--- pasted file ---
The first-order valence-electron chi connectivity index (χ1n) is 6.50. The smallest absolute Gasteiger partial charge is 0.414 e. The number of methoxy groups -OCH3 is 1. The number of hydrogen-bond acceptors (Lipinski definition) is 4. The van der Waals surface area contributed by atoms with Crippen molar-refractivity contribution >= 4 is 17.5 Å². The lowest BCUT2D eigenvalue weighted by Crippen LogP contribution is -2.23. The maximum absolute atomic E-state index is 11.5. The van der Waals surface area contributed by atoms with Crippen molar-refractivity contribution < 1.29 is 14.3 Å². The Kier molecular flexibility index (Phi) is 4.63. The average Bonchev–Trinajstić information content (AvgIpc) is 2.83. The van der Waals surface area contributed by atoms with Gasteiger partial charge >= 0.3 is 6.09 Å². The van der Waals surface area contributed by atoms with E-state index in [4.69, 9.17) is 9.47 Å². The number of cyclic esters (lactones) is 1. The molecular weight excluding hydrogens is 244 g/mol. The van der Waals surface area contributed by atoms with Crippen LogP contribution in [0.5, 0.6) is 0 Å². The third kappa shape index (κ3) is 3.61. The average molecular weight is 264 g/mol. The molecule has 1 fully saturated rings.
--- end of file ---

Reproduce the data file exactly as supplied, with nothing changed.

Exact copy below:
The first-order valence-electron chi connectivity index (χ1n) is 6.50. The smallest absolute Gasteiger partial charge is 0.414 e. The number of methoxy groups -OCH3 is 1. The number of hydrogen-bond acceptors (Lipinski definition) is 4. The van der Waals surface area contributed by atoms with Crippen molar-refractivity contribution >= 4 is 17.5 Å². The lowest BCUT2D eigenvalue weighted by Crippen LogP contribution is -2.23. The maximum absolute atomic E-state index is 11.5. The van der Waals surface area contributed by atoms with Crippen molar-refractivity contribution < 1.29 is 14.3 Å². The Kier molecular flexibility index (Phi) is 4.63. The average Bonchev–Trinajstić information content (AvgIpc) is 2.83. The van der Waals surface area contributed by atoms with Gasteiger partial charge >= 0.3 is 6.09 Å². The van der Waals surface area contributed by atoms with E-state index in [4.69, 9.17) is 9.47 Å². The number of cyclic esters (lactones) is 1. The molecular weight excluding hydrogens is 244 g/mol. The van der Waals surface area contributed by atoms with Crippen LogP contribution in [0.5, 0.6) is 0 Å². The third kappa shape index (κ3) is 3.61. The average molecular weight is 264 g/mol. The molecule has 1 fully saturated rings.